Vespicula Waspfish (Vespicula trachinoides)

Also known as Goblinfish, Mangrove Waspfish, Rockfish, Stingfish


Also known as Goblinfish, Mangrove Waspfish, Rockfish, Stingfish.

Found singly over soft open sand and broken shell bottoms of lagoons, mangroves and seaward reefs.
They feed on crustaceans and small fish.
Length - 5.8m
Depth - 1-40m
Widespread Indo-West Pacific

Scorpionfish are masters of camouflage, enabling them to lie in wait for their victims to come close, before lunging forward and inhaling their prey with their large mouths.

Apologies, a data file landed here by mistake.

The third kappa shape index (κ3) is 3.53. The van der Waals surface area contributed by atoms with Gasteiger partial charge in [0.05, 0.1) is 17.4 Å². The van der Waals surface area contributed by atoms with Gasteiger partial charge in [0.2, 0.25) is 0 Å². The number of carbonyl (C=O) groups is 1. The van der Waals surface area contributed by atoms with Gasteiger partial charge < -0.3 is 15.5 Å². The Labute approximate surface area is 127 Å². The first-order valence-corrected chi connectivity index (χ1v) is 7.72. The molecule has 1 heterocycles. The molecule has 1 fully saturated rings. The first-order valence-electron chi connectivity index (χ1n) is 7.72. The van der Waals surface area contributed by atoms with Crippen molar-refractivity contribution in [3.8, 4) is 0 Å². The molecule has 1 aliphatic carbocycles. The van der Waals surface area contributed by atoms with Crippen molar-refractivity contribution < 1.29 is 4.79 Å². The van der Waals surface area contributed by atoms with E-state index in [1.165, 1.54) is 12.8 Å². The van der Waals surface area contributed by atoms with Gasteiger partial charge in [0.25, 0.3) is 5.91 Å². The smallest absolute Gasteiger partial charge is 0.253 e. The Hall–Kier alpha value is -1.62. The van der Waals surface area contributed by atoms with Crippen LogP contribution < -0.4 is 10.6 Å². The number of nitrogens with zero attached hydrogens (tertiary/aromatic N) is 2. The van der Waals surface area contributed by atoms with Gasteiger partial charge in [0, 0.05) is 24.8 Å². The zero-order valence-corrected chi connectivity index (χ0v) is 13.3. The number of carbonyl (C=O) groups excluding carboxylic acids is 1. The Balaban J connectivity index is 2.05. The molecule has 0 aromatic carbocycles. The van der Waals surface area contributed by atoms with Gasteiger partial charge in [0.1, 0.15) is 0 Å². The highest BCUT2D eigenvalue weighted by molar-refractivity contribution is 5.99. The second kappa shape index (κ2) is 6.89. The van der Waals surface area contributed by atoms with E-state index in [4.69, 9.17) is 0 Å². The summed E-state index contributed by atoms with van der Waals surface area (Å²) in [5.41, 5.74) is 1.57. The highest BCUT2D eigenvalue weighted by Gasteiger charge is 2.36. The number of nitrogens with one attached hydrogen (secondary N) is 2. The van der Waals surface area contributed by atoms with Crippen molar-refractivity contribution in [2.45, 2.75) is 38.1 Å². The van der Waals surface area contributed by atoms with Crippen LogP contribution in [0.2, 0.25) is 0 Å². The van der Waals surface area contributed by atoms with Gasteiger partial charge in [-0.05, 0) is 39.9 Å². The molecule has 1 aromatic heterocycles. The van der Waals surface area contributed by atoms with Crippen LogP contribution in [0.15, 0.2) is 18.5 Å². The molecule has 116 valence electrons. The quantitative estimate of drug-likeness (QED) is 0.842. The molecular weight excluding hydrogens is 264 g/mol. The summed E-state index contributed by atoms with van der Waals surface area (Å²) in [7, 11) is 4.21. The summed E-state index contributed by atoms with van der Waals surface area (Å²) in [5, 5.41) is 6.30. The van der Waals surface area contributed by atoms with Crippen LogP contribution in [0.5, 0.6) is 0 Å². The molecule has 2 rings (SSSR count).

When disturbed they raise the spines along their backs and will usually move off out of harms way, however, if cornered they are able to charge at considerable speed.
Highly dangerous and poisonous with venomous spines along its back if trodden on etc. Ref:


  1. Posted by Stuart Poss
    September 02, 2014 at 04:35 am - 1 person found this useful.

    The picture in the photograph is not Vespicula trachinoides. Rather it is a species of Scorpaenodes Bleeker. In species of Vespicula the dorsal fin is much further forward and the first three dorsal-fin spines form a distinct, separated finlet. They also have much smaller, more deeply embedded scales. This species is found primarily in muddy, brackish estuarine waters where rivers flow over low, nearly flat topography and into the sea. They are not found much more than a few kilometers inland.

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